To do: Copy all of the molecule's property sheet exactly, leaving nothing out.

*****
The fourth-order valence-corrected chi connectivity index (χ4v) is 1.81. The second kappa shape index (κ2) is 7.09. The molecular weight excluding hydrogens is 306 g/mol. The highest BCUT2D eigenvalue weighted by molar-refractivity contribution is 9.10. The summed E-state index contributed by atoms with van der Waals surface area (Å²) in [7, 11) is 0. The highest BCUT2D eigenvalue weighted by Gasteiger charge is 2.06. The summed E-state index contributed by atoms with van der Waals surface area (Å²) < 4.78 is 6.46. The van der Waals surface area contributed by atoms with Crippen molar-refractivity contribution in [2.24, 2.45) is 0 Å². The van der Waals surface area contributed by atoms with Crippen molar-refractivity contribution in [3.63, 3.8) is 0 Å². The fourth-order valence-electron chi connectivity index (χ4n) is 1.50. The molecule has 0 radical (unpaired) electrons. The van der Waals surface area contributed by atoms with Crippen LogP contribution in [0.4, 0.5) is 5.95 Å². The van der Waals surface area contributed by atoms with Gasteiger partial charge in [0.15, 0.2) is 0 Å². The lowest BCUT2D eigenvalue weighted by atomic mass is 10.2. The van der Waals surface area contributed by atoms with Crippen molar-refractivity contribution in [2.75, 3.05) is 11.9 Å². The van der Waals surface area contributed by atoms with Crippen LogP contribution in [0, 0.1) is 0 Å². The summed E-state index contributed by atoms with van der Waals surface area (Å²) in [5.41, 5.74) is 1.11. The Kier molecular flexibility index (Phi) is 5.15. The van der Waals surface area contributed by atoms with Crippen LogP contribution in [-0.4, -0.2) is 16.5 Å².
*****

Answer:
The fourth-order valence-corrected chi connectivity index (χ4v) is 1.81. The second kappa shape index (κ2) is 7.09. The molecular weight excluding hydrogens is 306 g/mol. The highest BCUT2D eigenvalue weighted by molar-refractivity contribution is 9.10. The summed E-state index contributed by atoms with van der Waals surface area (Å²) in [7, 11) is 0. The highest BCUT2D eigenvalue weighted by Gasteiger charge is 2.06. The summed E-state index contributed by atoms with van der Waals surface area (Å²) < 4.78 is 6.46. The van der Waals surface area contributed by atoms with Crippen molar-refractivity contribution in [2.24, 2.45) is 0 Å². The van der Waals surface area contributed by atoms with Crippen molar-refractivity contribution in [3.63, 3.8) is 0 Å². The fourth-order valence-electron chi connectivity index (χ4n) is 1.50. The molecule has 0 radical (unpaired) electrons. The van der Waals surface area contributed by atoms with Crippen LogP contribution in [0.4, 0.5) is 5.95 Å². The van der Waals surface area contributed by atoms with Gasteiger partial charge in [0.15, 0.2) is 0 Å². The lowest BCUT2D eigenvalue weighted by atomic mass is 10.2. The van der Waals surface area contributed by atoms with Crippen molar-refractivity contribution in [2.75, 3.05) is 11.9 Å². The van der Waals surface area contributed by atoms with Crippen LogP contribution in [0, 0.1) is 0 Å². The summed E-state index contributed by atoms with van der Waals surface area (Å²) in [5.41, 5.74) is 1.11. The Kier molecular flexibility index (Phi) is 5.15. The van der Waals surface area contributed by atoms with Crippen LogP contribution in [-0.4, -0.2) is 16.5 Å².